For easy communication with fellow scholars and staff, I was provided with a Samsung mobile phone with prepaid airtime for calls within the United States. I compiled a long list of colleagues, friends, acquaintances, relatives living in Washington, New york, Arkansas, Chicago, Los Angeles, Pittsburg, Atlanta, San Francisco, and other cities whom I was calling time and again, sometimes even when there was nothing serious  to talk about. I was deceived by the month long “unlimited call” clause. Then in the middle of a conversation with a friend and long time workmate  based living in Washington, suddenly the line got cut. I shouted “Hello! Hello! Hello!”,  but still no voice from the other side. I then decided to call back  and then a phone voice came “You do not have enough credit to make this call!” Goodness me!  It was like a dream.  What? Enough credit? What credit? Was the airtime not for unlimited calls for a month?”  Upon enquiry from fellow scholars, I realized the facility had a call duration limit too. And in addition I was charged even for calls received. I then realized that part of 500 minutes of call time worth 35 dollars were consumed by in coming calls. In Malawi, only outgoing calls are charged. Thereafter, it took two days without getting a call from any of the people I had been communicating with frequently. This was unusual. Later I got a face book message from one friend that he was unable to get me on the phone. I later learnt that one must have credit on their phone to receive calls. This was unthinkable in Malawi where there are lots of people who rarely top up their phone air time but receive calls any way. Others even specialize in sending “please call me” messages. I spared a thought for thousands of Malawians who would be cut off from any communication with friends and relatives if the “no credit no outgoing and incoming calls“ facility were to be implemented by cellphone operators.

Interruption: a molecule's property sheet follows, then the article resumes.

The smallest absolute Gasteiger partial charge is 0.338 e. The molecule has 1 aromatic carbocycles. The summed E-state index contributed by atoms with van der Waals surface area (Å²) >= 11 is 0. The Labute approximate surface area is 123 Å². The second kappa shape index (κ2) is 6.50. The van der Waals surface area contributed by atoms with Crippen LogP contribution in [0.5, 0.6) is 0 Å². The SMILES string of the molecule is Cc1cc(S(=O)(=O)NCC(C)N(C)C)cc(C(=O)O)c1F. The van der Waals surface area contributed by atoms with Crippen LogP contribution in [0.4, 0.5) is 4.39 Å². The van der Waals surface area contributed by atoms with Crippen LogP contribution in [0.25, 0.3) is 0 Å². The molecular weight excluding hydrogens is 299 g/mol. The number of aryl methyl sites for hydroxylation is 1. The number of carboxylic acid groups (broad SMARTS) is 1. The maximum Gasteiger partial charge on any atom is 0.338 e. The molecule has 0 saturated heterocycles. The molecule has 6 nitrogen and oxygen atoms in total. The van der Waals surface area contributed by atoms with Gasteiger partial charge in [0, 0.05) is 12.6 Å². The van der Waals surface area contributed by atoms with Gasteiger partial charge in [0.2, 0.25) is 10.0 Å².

The experiences of the few weeks of my stay in the US have made me reflect on the advice by the friend prior to my departure Malawi that I needed to be “prepared for a lot of shocks”. I nodded in agreement that truly the United States of America was a totally different world from one I am used to back home in Malawi.

Fighting Discrimination 100 Years On

By Ellard Spencer Manjawira, Malawi (SUSI scholar 2014)